1 See Fox, Burke, and Pitt's eulogy on Mr. Sheridan's speech on the charges exhibited against Mr. Hastings in the House of Commons. Mr. Pitt entreated the House to adjourn, to give ume for a exlmer consideration of the question than could hen occur after the immediate effect of that oration.

Ye orators! whom yet our council yield,
Mourn for the veteran hero of your field!
The worthy rival of the wondrous Three!1
Whose words were sparks of immortality!
Ye bards! to whom the Drama's Muse is dear,
He was your master-emulate him here!
Ye men of wit and social eloquence!
He was your brother-bear his ashes hence!
While powers of mind aimost of boundless range,
Complete in kind-as various in their change,
While eloquence-wit-poesy-and mirth,
That humbler harmonist of care on earth,

Survive within our souls-while lives our sense
Of pride in merit's proud pre-emi ence,
Long shall we seek his likeness--long in vain,
And turn to all of him which may remain,
Sighing that Nature form❜d but one such man,
And broke the die-in moulding Sheridan!


ERE the Daughter of Brunswick is cold in her grave, And her ashes still float to their home o'er the tide, Lo! GEORGE the triumphant speeds over the wave, To the long-cherish'd Isle which he loved like hisbride.

True, the great of her bright and brief era are gone, The rainbow-like epoch where Freedom could pause For the few little years, out of centuries won,

Which betray'd not, or crush'd not, or wept not her


True, the chains of the Catholic clank o'er his rags, The castle still stands, and the senate's no more, And the famine, which dwelt on her freedomless crags Is extending its steps to her desolate shore.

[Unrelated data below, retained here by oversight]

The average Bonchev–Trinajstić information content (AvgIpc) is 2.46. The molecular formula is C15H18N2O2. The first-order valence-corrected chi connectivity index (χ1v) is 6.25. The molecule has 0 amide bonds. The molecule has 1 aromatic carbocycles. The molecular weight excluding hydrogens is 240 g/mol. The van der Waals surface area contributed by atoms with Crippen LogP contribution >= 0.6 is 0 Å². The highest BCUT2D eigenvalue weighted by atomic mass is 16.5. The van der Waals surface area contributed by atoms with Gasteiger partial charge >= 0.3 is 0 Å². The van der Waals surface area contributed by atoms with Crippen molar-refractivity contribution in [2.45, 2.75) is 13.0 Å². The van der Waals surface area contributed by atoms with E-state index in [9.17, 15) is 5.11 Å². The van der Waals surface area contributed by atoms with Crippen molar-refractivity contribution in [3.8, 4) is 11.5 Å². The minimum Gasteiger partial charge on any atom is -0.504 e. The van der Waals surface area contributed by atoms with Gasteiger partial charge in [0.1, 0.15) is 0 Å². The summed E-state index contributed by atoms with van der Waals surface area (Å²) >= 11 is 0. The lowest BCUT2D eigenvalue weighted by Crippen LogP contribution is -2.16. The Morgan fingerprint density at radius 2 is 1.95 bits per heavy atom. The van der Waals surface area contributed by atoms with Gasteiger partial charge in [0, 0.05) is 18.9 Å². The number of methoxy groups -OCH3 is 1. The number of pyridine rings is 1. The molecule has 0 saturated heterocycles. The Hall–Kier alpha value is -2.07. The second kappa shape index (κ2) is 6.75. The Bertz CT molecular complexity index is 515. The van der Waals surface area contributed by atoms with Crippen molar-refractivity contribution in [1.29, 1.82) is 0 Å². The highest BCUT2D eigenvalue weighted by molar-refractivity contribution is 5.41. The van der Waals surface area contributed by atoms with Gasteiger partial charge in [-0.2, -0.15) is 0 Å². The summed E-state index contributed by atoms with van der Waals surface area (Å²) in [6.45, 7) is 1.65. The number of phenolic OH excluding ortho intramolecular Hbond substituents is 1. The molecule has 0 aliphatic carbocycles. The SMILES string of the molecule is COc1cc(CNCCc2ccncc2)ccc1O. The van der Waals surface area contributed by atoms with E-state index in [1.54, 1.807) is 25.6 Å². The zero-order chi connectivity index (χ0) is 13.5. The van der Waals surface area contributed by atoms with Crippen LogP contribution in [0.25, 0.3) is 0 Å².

To her desolate shore-where the emigrant stands For a moment to gaze ere he flies from his hearth: Tears fall on his chain, though it drops from his hands, For the dungeon he quits is the place of his birth. But he comes! the Messiah of royalty comes!

Like a goodly Leviathan roll'd from the waves! Then receive him as best such an advent becomes, With a legion of cooks, and an army of slaves! He comes in the promise and bloom of three-score, To perform in the pageant the sovereign's partBut long live the Shamrock which shadows him o'er! Could the Green in his hat be transferr'd to his heart! Could that long-wither'd spot but be verdant again,

And a new spring of noble affections arise-
Then might Freedom forgive thee this dance in thy chain,
And this shout of thy slavery which saddens the skies.
Is it madness or meanness which clings to thee now?
Were he God-as he is but the commonest clay,
With scarce fewer wrinkles than sins on his brow-